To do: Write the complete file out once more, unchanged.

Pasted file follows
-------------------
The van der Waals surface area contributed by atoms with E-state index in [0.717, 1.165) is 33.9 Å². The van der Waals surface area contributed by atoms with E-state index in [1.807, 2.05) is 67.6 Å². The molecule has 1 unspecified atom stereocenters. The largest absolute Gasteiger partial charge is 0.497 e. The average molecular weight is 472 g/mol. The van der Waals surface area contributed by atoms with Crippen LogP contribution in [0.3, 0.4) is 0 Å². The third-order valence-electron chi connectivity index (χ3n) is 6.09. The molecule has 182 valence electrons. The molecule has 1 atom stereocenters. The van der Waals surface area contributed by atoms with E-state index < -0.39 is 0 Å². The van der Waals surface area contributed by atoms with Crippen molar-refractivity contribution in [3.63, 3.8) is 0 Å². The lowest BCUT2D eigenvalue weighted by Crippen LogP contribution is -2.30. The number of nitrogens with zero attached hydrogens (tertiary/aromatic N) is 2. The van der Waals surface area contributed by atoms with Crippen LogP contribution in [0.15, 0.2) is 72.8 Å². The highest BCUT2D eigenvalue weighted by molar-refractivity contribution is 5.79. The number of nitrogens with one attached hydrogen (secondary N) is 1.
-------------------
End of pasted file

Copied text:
The van der Waals surface area contributed by atoms with E-state index in [0.717, 1.165) is 33.9 Å². The van der Waals surface area contributed by atoms with E-state index in [1.807, 2.05) is 67.6 Å². The molecule has 1 unspecified atom stereocenters. The largest absolute Gasteiger partial charge is 0.497 e. The average molecular weight is 472 g/mol. The van der Waals surface area contributed by atoms with Crippen LogP contribution in [0.3, 0.4) is 0 Å². The third-order valence-electron chi connectivity index (χ3n) is 6.09. The molecule has 182 valence electrons. The molecule has 1 atom stereocenters. The van der Waals surface area contributed by atoms with E-state index < -0.39 is 0 Å². The van der Waals surface area contributed by atoms with Crippen molar-refractivity contribution in [3.63, 3.8) is 0 Å². The lowest BCUT2D eigenvalue weighted by Crippen LogP contribution is -2.30. The number of nitrogens with zero attached hydrogens (tertiary/aromatic N) is 2. The van der Waals surface area contributed by atoms with Crippen LogP contribution in [0.15, 0.2) is 72.8 Å². The highest BCUT2D eigenvalue weighted by molar-refractivity contribution is 5.79. The number of nitrogens with one attached hydrogen (secondary N) is 1.